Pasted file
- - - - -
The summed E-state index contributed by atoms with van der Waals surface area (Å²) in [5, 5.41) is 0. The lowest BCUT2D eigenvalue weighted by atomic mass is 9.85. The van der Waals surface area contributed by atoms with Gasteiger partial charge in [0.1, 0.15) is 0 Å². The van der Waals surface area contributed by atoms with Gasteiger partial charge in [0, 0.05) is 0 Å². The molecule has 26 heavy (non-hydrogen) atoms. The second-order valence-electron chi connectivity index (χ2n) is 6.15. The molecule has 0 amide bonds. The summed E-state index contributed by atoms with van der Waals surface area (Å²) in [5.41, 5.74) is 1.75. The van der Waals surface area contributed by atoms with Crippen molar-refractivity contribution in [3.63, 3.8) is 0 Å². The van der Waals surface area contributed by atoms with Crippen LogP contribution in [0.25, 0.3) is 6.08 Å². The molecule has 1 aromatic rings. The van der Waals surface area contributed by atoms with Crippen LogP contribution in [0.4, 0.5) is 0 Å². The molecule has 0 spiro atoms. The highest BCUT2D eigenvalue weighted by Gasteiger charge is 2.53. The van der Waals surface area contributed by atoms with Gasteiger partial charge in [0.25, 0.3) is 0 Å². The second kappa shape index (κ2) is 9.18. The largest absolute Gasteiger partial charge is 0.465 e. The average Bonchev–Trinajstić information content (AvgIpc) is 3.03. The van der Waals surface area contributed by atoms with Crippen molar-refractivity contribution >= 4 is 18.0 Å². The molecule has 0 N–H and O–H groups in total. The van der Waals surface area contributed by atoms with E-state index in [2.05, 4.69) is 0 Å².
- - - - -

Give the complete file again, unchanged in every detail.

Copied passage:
The summed E-state index contributed by atoms with van der Waals surface area (Å²) in [5, 5.41) is 0. The lowest BCUT2D eigenvalue weighted by atomic mass is 9.85. The van der Waals surface area contributed by atoms with Gasteiger partial charge in [0.1, 0.15) is 0 Å². The van der Waals surface area contributed by atoms with Gasteiger partial charge in [0, 0.05) is 0 Å². The molecule has 26 heavy (non-hydrogen) atoms. The second-order valence-electron chi connectivity index (χ2n) is 6.15. The molecule has 0 amide bonds. The summed E-state index contributed by atoms with van der Waals surface area (Å²) in [5.41, 5.74) is 1.75. The van der Waals surface area contributed by atoms with Crippen molar-refractivity contribution in [3.63, 3.8) is 0 Å². The van der Waals surface area contributed by atoms with Crippen LogP contribution in [0.25, 0.3) is 6.08 Å². The molecule has 1 aromatic rings. The van der Waals surface area contributed by atoms with Crippen LogP contribution in [0.4, 0.5) is 0 Å². The molecule has 0 spiro atoms. The highest BCUT2D eigenvalue weighted by Gasteiger charge is 2.53. The van der Waals surface area contributed by atoms with Gasteiger partial charge in [0.25, 0.3) is 0 Å². The second kappa shape index (κ2) is 9.18. The largest absolute Gasteiger partial charge is 0.465 e. The average Bonchev–Trinajstić information content (AvgIpc) is 3.03. The van der Waals surface area contributed by atoms with Crippen molar-refractivity contribution >= 4 is 18.0 Å². The molecule has 0 N–H and O–H groups in total. The van der Waals surface area contributed by atoms with E-state index in [2.05, 4.69) is 0 Å².